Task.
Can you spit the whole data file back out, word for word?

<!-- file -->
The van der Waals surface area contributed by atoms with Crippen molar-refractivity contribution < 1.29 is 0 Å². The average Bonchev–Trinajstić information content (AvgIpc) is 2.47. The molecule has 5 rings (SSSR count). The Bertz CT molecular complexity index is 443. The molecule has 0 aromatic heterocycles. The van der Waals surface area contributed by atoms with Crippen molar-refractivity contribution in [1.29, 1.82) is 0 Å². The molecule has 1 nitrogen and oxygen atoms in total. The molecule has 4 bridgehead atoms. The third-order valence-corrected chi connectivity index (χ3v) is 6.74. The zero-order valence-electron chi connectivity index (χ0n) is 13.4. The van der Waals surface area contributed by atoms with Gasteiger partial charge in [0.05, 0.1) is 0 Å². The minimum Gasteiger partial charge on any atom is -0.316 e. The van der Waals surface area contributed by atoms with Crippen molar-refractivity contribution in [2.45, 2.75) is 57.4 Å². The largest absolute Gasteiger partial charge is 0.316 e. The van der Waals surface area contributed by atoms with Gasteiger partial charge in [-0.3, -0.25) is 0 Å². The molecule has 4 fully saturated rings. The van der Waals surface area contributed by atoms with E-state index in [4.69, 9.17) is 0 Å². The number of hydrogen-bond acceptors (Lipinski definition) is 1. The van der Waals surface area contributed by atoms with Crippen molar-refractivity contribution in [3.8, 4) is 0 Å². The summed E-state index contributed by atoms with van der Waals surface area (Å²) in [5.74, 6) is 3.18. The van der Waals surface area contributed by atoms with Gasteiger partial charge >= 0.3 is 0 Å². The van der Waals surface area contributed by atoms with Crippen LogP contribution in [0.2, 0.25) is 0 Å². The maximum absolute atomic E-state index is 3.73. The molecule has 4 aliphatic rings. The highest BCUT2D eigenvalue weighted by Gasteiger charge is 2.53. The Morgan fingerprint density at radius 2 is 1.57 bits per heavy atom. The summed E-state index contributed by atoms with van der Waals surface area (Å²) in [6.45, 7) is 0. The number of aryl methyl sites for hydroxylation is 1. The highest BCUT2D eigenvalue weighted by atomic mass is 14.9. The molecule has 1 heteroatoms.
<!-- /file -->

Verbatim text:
The van der Waals surface area contributed by atoms with Crippen molar-refractivity contribution < 1.29 is 0 Å². The average Bonchev–Trinajstić information content (AvgIpc) is 2.47. The molecule has 5 rings (SSSR count). The Bertz CT molecular complexity index is 443. The molecule has 0 aromatic heterocycles. The van der Waals surface area contributed by atoms with Crippen molar-refractivity contribution in [1.29, 1.82) is 0 Å². The molecule has 1 nitrogen and oxygen atoms in total. The molecule has 4 bridgehead atoms. The third-order valence-corrected chi connectivity index (χ3v) is 6.74. The zero-order valence-electron chi connectivity index (χ0n) is 13.4. The van der Waals surface area contributed by atoms with Gasteiger partial charge in [0.05, 0.1) is 0 Å². The minimum Gasteiger partial charge on any atom is -0.316 e. The van der Waals surface area contributed by atoms with Crippen molar-refractivity contribution in [2.45, 2.75) is 57.4 Å². The largest absolute Gasteiger partial charge is 0.316 e. The van der Waals surface area contributed by atoms with Gasteiger partial charge in [-0.3, -0.25) is 0 Å². The molecule has 4 fully saturated rings. The van der Waals surface area contributed by atoms with E-state index in [4.69, 9.17) is 0 Å². The number of hydrogen-bond acceptors (Lipinski definition) is 1. The van der Waals surface area contributed by atoms with Crippen molar-refractivity contribution in [3.8, 4) is 0 Å². The summed E-state index contributed by atoms with van der Waals surface area (Å²) in [5.74, 6) is 3.18. The van der Waals surface area contributed by atoms with Gasteiger partial charge >= 0.3 is 0 Å². The van der Waals surface area contributed by atoms with Crippen LogP contribution in [0.2, 0.25) is 0 Å². The maximum absolute atomic E-state index is 3.73. The molecule has 4 aliphatic rings. The highest BCUT2D eigenvalue weighted by Gasteiger charge is 2.53. The Morgan fingerprint density at radius 2 is 1.57 bits per heavy atom. The summed E-state index contributed by atoms with van der Waals surface area (Å²) in [6.45, 7) is 0. The number of aryl methyl sites for hydroxylation is 1. The highest BCUT2D eigenvalue weighted by atomic mass is 14.9. The molecule has 1 heteroatoms.